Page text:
The Roman empe­rors, like our prin­ces, mani­fes­ted their wills through decrees and edicts ; but as our prin­ces do not, they allo­wed jud­ges or indi­vi­duals, in their dis­pu­tes, to ques­tion them by let­ter, and their replies were cal­led res­cripts. Papal decre­tals are, pro­perly spea­king, res­cripts. Clearly it is a bad sort of legis­la­tion. Those who ask for laws in this way are poor gui­des for the legis­la­tor ; the facts are always wron­gly sta­ted. Trajan, says Julius Capitolinus, often refu­sed to issue these sorts of res­cripts, so that one deci­sion and often a pri­vate favor would not be exten­ded to all cases.1 Macrinus had resol­ved to abo­lish all these res­cripts ; he could not suf­fer the replies of Commodus, Carracala, and all those other incom­pe­tent prin­ces, to be consi­de­red as law.2 Justinian thought other­wise, and filled his com­pi­la­tion with them.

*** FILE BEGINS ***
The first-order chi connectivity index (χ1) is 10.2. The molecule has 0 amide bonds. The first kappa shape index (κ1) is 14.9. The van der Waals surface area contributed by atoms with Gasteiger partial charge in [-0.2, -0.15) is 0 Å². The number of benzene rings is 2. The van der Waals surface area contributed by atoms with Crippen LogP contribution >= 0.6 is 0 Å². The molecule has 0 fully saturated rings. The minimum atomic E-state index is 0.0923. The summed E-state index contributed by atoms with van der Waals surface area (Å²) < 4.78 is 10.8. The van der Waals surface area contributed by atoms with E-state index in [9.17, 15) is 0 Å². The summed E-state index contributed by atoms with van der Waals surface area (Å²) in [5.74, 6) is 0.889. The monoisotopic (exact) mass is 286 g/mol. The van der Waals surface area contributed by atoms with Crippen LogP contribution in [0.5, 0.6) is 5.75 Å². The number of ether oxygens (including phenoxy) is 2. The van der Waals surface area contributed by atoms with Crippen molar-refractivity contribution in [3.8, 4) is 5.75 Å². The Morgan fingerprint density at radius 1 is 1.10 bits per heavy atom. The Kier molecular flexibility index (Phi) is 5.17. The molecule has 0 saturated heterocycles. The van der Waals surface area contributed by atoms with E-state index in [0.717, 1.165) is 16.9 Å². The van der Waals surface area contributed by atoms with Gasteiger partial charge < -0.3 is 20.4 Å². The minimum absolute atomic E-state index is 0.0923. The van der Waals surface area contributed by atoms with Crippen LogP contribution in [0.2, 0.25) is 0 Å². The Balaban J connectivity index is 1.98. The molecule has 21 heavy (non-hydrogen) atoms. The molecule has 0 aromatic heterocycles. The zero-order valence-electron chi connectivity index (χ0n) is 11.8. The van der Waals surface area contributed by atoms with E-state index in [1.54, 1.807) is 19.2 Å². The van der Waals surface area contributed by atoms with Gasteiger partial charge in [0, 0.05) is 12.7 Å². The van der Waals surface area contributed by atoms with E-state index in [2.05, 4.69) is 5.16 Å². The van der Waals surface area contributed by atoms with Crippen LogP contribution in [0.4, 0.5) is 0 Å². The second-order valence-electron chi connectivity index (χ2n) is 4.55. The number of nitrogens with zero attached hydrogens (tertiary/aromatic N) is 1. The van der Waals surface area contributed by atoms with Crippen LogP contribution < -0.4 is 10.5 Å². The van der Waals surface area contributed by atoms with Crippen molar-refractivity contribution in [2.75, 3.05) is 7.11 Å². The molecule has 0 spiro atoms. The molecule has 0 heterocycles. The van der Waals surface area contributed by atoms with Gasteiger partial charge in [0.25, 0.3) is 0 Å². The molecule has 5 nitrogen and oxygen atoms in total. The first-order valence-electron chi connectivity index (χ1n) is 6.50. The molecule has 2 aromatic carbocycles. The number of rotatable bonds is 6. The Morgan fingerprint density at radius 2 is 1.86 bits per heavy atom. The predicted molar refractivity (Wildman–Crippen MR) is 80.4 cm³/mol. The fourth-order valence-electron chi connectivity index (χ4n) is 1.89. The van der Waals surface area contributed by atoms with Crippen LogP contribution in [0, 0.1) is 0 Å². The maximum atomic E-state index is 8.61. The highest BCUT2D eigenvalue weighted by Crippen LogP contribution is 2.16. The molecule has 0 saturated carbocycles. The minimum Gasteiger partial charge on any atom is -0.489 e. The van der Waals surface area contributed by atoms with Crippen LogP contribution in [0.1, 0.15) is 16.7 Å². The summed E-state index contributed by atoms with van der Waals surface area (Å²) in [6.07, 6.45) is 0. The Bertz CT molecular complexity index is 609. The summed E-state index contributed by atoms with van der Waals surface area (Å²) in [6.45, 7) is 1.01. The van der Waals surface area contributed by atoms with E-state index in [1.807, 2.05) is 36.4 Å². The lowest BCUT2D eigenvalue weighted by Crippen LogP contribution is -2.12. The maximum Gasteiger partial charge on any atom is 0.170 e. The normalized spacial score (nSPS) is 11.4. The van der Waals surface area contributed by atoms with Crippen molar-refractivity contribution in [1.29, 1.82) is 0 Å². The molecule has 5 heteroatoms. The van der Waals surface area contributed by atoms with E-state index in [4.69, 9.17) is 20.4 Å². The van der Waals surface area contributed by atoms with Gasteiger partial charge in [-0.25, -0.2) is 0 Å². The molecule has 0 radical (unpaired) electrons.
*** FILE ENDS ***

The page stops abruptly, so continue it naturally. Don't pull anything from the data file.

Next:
I would like for those who read the Roman laws to dis­tin­guish care­fully bet­ween these sorts of hypo­the­ses and the sena­tus consulta, the ple­bis­ci­tes, the gene­ral cons­ti­tu­tions of empe­rors, and all the laws based on the nature of things, on the fra­gi­lity of women, the weak­ness of minors, and public uti­lity.

See Juleius Capitolinus, in Macrinus.